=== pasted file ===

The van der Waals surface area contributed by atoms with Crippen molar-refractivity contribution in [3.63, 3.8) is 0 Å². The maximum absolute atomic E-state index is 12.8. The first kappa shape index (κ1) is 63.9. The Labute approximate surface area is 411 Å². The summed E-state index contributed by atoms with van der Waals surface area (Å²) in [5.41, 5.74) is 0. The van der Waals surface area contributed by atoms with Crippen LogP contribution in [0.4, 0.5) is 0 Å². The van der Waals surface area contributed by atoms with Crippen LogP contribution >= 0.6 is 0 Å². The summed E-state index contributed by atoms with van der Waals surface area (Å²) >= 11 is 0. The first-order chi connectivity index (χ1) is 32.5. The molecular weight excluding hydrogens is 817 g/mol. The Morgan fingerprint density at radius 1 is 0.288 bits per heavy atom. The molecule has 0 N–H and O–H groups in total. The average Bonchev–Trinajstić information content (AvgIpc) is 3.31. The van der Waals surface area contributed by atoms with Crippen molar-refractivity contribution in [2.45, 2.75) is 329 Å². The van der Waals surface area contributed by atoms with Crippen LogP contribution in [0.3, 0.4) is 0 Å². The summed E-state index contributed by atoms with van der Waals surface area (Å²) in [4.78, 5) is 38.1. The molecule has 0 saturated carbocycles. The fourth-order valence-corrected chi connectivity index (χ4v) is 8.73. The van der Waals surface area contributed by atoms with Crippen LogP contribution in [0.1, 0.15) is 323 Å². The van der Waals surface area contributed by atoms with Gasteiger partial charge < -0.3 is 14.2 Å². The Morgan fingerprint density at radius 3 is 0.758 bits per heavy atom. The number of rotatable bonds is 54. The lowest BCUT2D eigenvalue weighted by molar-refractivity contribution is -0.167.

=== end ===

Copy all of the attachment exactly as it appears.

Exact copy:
The van der Waals surface area contributed by atoms with Crippen molar-refractivity contribution in [3.63, 3.8) is 0 Å². The maximum absolute atomic E-state index is 12.8. The first kappa shape index (κ1) is 63.9. The Labute approximate surface area is 411 Å². The summed E-state index contributed by atoms with van der Waals surface area (Å²) in [5.41, 5.74) is 0. The van der Waals surface area contributed by atoms with Crippen LogP contribution in [0.4, 0.5) is 0 Å². The van der Waals surface area contributed by atoms with Crippen LogP contribution >= 0.6 is 0 Å². The summed E-state index contributed by atoms with van der Waals surface area (Å²) >= 11 is 0. The first-order chi connectivity index (χ1) is 32.5. The molecular weight excluding hydrogens is 817 g/mol. The Morgan fingerprint density at radius 1 is 0.288 bits per heavy atom. The molecule has 0 N–H and O–H groups in total. The average Bonchev–Trinajstić information content (AvgIpc) is 3.31. The van der Waals surface area contributed by atoms with Crippen molar-refractivity contribution in [2.45, 2.75) is 329 Å². The van der Waals surface area contributed by atoms with Crippen LogP contribution in [0.3, 0.4) is 0 Å². The summed E-state index contributed by atoms with van der Waals surface area (Å²) in [4.78, 5) is 38.1. The molecule has 0 saturated carbocycles. The fourth-order valence-corrected chi connectivity index (χ4v) is 8.73. The van der Waals surface area contributed by atoms with Crippen LogP contribution in [0.1, 0.15) is 323 Å². The van der Waals surface area contributed by atoms with Gasteiger partial charge < -0.3 is 14.2 Å². The Morgan fingerprint density at radius 3 is 0.758 bits per heavy atom. The number of rotatable bonds is 54. The lowest BCUT2D eigenvalue weighted by molar-refractivity contribution is -0.167.